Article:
Training camp begins Oct. 2, and OKC opens the regular season on Nov. 1 at San Antonio.
As long as Perkins is physically capable, he’s the starter, and he let that be known after a Thunder Fit clinic at Deer Creek Middle School last Wednesday.
“We’re all teammates, but at the end of the day, the center position over here is mine and that’s the way we’re going to keep it,” said Perkins, wearing a brace on his left wrist. “Any other way, backup minutes or whatever they want to go about, that’s their problem. Once I hit the court, I’m going to make it known — and it’s going to be known — that that’s mine.
“It’s no beef, but at the end of the day, that’s what it is.”
Though only 27, Perkins is entering his 10th NBA season. He became the Boston Celtics’ regular starting center at age 21.
“It’s going to be interesting,” Perkins said of the battle to be his reserve. “Guys are really going to be battling for minutes. We’ve got a lot of talent.”
Based on 36 minutes per game, Thabeet’s career averages are a respectable 7.6 points, 9.3 rebounds and 3.0 blocked shots. That’s comparable to Perkins’ career averages of 9.8 points, 9.7 rebounds and 2.2 blocks per 36 minutes.
Trouble is, Thabeet has only averaged 10.3 minutes in 135 career games, which is why his averages sit at 2.2 points, 2.7 rebounds and 0.9 blocks.
“I’m happy with what I can do any time I step out there,” Thabeet said. “I’m not worrying about anything I can’t control. What I can control is to work hard, be a good teammate, listen to the coaches and come in ready to work.”
From the outside looking in, Thabeet said he viewed the Thunder as “a bunch of young, talented guys who like to compete. I like to compete.”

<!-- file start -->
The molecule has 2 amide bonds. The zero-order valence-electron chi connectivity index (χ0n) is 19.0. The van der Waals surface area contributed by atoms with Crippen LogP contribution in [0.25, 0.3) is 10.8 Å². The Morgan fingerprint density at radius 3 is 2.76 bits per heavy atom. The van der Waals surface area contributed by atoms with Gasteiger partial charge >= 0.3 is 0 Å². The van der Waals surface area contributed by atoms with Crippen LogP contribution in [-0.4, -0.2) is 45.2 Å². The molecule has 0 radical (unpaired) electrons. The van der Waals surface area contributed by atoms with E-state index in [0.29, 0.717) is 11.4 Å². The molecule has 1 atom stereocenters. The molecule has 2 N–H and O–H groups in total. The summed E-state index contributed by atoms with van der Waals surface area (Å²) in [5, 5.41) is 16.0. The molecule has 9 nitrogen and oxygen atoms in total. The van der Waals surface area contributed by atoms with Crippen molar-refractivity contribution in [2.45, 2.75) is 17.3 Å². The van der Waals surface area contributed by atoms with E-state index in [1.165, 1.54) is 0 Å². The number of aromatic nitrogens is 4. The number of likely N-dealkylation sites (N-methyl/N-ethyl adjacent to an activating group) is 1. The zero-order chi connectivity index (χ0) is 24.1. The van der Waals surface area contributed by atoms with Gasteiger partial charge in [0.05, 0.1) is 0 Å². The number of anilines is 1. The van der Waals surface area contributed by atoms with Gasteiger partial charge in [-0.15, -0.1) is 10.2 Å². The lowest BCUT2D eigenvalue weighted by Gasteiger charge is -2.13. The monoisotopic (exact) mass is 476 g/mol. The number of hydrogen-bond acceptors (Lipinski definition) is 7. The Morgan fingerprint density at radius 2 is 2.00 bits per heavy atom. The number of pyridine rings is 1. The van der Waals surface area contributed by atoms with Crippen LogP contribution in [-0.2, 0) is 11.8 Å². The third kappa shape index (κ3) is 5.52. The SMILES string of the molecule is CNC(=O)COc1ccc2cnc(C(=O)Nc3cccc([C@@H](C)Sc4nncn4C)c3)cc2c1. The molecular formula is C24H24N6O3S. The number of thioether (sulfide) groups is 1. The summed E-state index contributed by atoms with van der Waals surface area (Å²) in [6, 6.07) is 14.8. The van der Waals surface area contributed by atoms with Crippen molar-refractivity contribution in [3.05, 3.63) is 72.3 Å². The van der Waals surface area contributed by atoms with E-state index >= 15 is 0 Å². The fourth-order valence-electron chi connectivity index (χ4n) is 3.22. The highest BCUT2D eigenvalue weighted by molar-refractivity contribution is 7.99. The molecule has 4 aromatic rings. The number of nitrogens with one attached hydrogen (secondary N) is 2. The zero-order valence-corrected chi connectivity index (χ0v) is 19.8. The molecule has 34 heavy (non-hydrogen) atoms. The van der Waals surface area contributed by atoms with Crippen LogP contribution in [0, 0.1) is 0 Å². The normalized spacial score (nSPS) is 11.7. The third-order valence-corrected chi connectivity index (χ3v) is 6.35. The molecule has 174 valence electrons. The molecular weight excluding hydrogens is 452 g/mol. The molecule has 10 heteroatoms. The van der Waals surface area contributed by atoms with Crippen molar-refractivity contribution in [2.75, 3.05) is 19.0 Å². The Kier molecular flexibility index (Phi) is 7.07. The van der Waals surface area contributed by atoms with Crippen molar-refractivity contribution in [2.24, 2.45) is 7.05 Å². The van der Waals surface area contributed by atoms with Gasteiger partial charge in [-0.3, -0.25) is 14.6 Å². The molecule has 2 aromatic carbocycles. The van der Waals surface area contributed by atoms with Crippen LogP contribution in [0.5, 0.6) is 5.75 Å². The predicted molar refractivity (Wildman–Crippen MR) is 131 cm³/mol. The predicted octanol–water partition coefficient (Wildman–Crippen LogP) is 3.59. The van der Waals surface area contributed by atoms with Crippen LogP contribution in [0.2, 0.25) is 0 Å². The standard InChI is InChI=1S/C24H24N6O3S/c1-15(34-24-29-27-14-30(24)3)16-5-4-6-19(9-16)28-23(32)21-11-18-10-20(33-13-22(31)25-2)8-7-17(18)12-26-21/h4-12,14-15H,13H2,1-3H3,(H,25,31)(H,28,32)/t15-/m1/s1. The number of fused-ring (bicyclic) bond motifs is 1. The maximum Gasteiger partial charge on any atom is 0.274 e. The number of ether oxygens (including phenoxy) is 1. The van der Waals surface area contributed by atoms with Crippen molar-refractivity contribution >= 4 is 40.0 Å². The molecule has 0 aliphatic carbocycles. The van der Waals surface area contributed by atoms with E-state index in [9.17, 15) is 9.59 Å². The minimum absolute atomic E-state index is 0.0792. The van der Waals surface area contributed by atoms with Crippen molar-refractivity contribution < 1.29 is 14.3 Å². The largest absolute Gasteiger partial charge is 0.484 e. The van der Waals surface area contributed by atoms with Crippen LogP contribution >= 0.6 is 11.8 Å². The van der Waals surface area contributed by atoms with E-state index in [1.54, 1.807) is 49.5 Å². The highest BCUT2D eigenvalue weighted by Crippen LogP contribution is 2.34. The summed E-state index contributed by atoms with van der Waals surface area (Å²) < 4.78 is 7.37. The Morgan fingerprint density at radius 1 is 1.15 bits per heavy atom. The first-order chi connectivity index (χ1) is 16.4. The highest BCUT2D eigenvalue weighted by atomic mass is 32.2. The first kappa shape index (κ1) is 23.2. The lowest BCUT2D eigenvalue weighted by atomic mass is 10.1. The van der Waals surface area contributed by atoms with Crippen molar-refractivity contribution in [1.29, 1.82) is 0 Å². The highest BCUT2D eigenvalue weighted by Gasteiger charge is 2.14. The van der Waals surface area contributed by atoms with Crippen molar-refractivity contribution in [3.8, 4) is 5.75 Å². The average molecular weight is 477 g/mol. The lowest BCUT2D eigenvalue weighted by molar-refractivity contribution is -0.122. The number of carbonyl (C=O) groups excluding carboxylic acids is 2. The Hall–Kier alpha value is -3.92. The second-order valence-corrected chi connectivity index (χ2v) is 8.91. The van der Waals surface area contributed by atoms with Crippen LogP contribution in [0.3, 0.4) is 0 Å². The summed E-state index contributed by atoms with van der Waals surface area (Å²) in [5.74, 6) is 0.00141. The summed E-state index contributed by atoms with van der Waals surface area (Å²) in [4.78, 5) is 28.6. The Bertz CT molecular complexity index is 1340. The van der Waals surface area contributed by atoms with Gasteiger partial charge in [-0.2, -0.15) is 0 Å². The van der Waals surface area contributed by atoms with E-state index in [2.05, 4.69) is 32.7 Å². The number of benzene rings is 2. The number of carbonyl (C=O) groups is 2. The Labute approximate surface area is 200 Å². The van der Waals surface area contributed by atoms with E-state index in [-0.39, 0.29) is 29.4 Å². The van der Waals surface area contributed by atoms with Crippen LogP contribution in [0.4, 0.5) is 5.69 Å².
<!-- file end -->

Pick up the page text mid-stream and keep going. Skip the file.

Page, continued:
Thabeet said he is confident he can contribute to the Thunder.
“Oh definitely,” said a smiling Thabeet. “I’m young (25) and getting better every day. I’ve got a ways to go. I’m not where I want to be yet and only time will tell.”
Thabeet’s sheer mass fits well into the Thunder’s defense-minded approach.
“As a young player, at 25 years old, he’s really just beginning,” Presti said in July. “We’ve always looked at everybody’s body of work and how we feel like our organization can put them in positions to be successful. Clearly, we feel like there’s an opportunity to impact Hasheem’s development, but that’s going to be a process.”
Tallest players in NBA history
• 7 feet, 7 inches: Gheorghe Muresan (1993-2000); Manute Bol (1985-94)
• 7 feet, 6.55 inches: Slavko Vranes (2004)
• 7 feet, 6 inches: Shawn Bradley (1993-2005); Yao Ming (2002-11)
• 7 feet, 5 inches: Chuck Nevitt (1982-93); Pavel Podkolzin (2004-06)
• 7 feet, 4 inches: Mark Eaton (1982-93); Rik Smits (1988-2000); Ralph Sampson (1983-92); Priest Lauderdale (1996-98)
• 7 feet, 3 inches: Randy Breuer (1983-93); Keith Closs (1997-2000); Swede Halbrook (1960-62); Zydrunas Ilgauskas (1997-2011); Aleksander Radojevic (1999-2000; 2004-05); Peter John Ramos (2004-05); Arvydas Sabonis (1995-2003); Ha Seung-Jin (2005-06); Hasheem Thabeet (2009-present)